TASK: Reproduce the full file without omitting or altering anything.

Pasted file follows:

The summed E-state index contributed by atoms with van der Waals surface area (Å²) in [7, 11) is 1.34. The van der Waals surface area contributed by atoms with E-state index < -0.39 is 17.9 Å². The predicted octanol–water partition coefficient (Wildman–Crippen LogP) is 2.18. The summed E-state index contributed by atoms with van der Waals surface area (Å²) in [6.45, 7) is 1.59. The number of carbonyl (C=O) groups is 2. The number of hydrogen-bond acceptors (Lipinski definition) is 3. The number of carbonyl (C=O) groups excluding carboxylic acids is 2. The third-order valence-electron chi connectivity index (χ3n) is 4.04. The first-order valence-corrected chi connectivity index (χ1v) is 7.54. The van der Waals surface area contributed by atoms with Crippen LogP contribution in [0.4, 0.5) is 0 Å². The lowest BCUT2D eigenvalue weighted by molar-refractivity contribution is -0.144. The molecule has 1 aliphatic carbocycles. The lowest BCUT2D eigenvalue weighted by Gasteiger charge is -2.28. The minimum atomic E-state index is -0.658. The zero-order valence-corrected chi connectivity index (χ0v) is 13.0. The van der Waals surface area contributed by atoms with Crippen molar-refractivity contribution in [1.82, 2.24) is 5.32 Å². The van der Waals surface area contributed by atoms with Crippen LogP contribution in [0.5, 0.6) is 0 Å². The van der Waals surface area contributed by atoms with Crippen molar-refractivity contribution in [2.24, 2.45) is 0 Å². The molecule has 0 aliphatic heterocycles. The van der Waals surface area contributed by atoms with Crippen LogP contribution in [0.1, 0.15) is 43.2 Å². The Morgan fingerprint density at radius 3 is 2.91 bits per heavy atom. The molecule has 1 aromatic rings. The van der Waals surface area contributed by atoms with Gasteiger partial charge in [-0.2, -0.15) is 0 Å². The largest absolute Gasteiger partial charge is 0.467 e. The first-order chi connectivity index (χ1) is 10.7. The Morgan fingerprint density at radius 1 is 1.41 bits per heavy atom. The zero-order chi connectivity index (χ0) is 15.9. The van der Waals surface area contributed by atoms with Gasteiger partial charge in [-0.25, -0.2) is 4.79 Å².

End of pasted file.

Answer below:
The summed E-state index contributed by atoms with van der Waals surface area (Å²) in [7, 11) is 1.34. The van der Waals surface area contributed by atoms with E-state index < -0.39 is 17.9 Å². The predicted octanol–water partition coefficient (Wildman–Crippen LogP) is 2.18. The summed E-state index contributed by atoms with van der Waals surface area (Å²) in [6.45, 7) is 1.59. The number of carbonyl (C=O) groups is 2. The number of hydrogen-bond acceptors (Lipinski definition) is 3. The number of carbonyl (C=O) groups excluding carboxylic acids is 2. The third-order valence-electron chi connectivity index (χ3n) is 4.04. The first-order valence-corrected chi connectivity index (χ1v) is 7.54. The van der Waals surface area contributed by atoms with Crippen LogP contribution in [0.4, 0.5) is 0 Å². The lowest BCUT2D eigenvalue weighted by molar-refractivity contribution is -0.144. The molecule has 1 aliphatic carbocycles. The lowest BCUT2D eigenvalue weighted by Gasteiger charge is -2.28. The minimum atomic E-state index is -0.658. The zero-order valence-corrected chi connectivity index (χ0v) is 13.0. The van der Waals surface area contributed by atoms with Crippen molar-refractivity contribution in [1.82, 2.24) is 5.32 Å². The van der Waals surface area contributed by atoms with Crippen LogP contribution in [0.5, 0.6) is 0 Å². The van der Waals surface area contributed by atoms with Crippen molar-refractivity contribution in [2.24, 2.45) is 0 Å². The molecule has 0 aliphatic heterocycles. The van der Waals surface area contributed by atoms with Crippen LogP contribution in [0.1, 0.15) is 43.2 Å². The Morgan fingerprint density at radius 3 is 2.91 bits per heavy atom. The molecule has 1 aromatic rings. The van der Waals surface area contributed by atoms with Gasteiger partial charge in [-0.2, -0.15) is 0 Å². The largest absolute Gasteiger partial charge is 0.467 e. The first-order chi connectivity index (χ1) is 10.7. The Morgan fingerprint density at radius 1 is 1.41 bits per heavy atom. The zero-order chi connectivity index (χ0) is 15.9. The van der Waals surface area contributed by atoms with Gasteiger partial charge in [-0.25, -0.2) is 4.79 Å².